I was ten when Donkey Kong came out on the Atari 2600. My little brother had flunked kindergarten and some doctor, bless his soul, told my mom he might have a hand-eye coordination problem that a video game system might help him to overcome. It might have been the first time I really openly loved my kid brother. Like many in my generation, I devoted hours and hours to mastering the double-jump, the quick up-down ladder climb, and learning just how high off a girder I could be and still survive a fall. While I did occasionally rescue Daisy momentarily, she was always recaptured in the next stage, and I never was able to ultimately defeat Donkey Kong in any permanent way. This left us with points as the only measure of our success, so we ran with it. My friends and I would write down our nightly scores and hurry into school the next day to compare point totals and crown one of us the best at the game. I was best for awhile, then it was Adam’s turn, I’d win it back, and then Mike would come out of nowhere with a score far beyond what we had thought possible. So we’d go back home to our consoles and hammer away trying to get points in a game that couldn’t be won.
School was the same thing. I was just like Mario, learning the moves, passing the stages, and most of all, collecting the points. When I was a kid and teachers would accuse me of “gaming” their classroom, I wore it as a badge of pride. It seemed video games were a pretty good learning tool after all. Extra credit? I knew the value of bonus rounds. 5th grade? I’d been to level 35 on Missile Command, a feat I knew none of my teachers even understood. All of us gamed school. And it isn’t much different now, truth be told. Except now their worlds don’t match up as seamlessly as my points-based childhood. The kids are still playing for points in school, but at home they are heroes in stories bigger than most of the novels we serve up for point consumption in our classrooms. They have an alternative to points. They have quests, missions, and adventures that are global, meaningful, and rewarding.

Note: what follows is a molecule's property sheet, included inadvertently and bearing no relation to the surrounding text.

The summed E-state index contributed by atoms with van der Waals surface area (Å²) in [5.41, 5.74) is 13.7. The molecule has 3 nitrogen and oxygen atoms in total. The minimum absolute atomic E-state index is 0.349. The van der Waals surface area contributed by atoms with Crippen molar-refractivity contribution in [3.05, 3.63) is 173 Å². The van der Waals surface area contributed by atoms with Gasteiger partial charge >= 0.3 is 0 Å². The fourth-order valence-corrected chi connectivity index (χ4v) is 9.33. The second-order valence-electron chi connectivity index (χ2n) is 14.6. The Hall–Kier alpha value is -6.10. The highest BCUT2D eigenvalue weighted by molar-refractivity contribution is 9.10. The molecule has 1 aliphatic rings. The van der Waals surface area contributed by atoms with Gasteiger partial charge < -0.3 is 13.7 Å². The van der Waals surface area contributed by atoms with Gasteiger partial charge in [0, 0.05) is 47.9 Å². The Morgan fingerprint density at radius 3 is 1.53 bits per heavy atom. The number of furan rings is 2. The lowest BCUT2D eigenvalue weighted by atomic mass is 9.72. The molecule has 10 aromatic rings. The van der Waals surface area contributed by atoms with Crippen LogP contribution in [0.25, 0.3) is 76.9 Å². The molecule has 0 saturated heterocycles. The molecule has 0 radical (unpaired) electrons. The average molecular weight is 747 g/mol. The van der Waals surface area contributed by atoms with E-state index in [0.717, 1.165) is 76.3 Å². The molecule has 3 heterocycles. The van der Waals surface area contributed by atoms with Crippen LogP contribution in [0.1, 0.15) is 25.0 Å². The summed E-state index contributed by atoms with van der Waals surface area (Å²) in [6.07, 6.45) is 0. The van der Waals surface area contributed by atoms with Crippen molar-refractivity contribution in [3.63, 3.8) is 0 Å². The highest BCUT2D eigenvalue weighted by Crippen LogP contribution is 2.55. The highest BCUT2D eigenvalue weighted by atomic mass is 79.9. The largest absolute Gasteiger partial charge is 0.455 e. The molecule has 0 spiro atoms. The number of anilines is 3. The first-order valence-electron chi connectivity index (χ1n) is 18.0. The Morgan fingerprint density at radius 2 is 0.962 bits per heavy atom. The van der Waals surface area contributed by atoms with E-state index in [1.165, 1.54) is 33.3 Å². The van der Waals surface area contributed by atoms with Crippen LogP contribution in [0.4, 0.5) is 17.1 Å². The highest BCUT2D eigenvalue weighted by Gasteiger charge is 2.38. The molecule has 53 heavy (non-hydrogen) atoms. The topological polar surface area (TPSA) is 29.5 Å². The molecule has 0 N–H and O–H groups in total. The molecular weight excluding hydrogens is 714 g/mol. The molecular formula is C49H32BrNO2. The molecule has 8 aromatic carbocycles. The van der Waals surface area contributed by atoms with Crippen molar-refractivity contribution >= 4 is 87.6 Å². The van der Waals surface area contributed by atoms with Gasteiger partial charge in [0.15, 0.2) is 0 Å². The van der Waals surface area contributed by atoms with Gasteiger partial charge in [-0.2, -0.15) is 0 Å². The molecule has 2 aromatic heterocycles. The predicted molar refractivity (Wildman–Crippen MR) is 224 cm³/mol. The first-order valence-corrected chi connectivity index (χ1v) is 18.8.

The Legend of Zelda came out when I was fourteen. Our family got a Nintendo for Christmas that year, all pretense of medicinal intent having been dropped when my mom and grandfather were caught mapping out Atari’s Superman game with construction paper on our living room floor. The cartridge had a totally new feature: a battery. What this meant is that we could save our games. At first this didn’t seem like much of an advancement past the “pause” button. With the advent of The Legend of Zelda we came to know a much more powerful aspect of the “save” feature. It meant that games could get long. For much of the previous video game history, a game might last, at most, several hours. Zelda could last for days, and video games made a giant leap away from points and towards something way more meaningful, actual accomplishment. (all arguments concerning actual vs. virtual accomplishment are noted, and ignored.) No longer was our villain going to show up on the next level with our captive heroin once again his captive awaiting rescue by a plumber who’s real goal was scoring points. No longer would we care about how many extra lives we earned. The Legend of Zelda relied upon how much life you had. The goal was to stay alive long enough to save the world. And saving the world was a totally doable, if not frustratingly difficult, goal. I can’t tell what it meant for this pimply 14 year-old to feel like a hero in a time when I felt way less worthy of the title everywhere else but in Zelda‘s world of Hyrule. I didn’t care about points, I wanted to actually achieve something.
In school though, it was points, points, and more points. Just because I had found Zelda I hadn’t lost my “gaming” skills. I cheated a bunch and it was just like in the video games. I put in the cheat code, I got tons of points, but they didn’t mean anything. It wasn’t all bad. I had a few teachers who were tapping into the hero in me. My 9th grade Advanced Earth Science teacher, Mr. Meinke, once asked us to observe the night sky for a month and use our observations to prove that the Earth was not the center of the universe. This was pre-internet, mid I’m-too-lazy-to-look-it-up, and post finding any excitement in the classroom. But that assignment felt more like a mission than a high score exercise. I don’t think I got the answer right at the end of the month, but I sure did value a teacher who put me at the center of a mission. Just like in the video games, for a little while, points didn’t matter at all. Today the most popular video games all tell a story that puts the player, our students, at the center of a quest, an adventure or a mission. Hardly anyone plays for points anymore. Except in classrooms. Everywhere. Still.
In an age of unprecedented possibility for adventure in learning, missions in waiting, and quests to be had, I wonder why points have yet to be supplanted by progress in our widespread education model. It’s time for us to switch the “game” of education away from the Donkey Kong version we’ve been playing for the past several decades and embrace the potential that The Legend of Zelda uncovered by promoting how much life is gained in our classrooms in pursuit of achieving world-saving goals.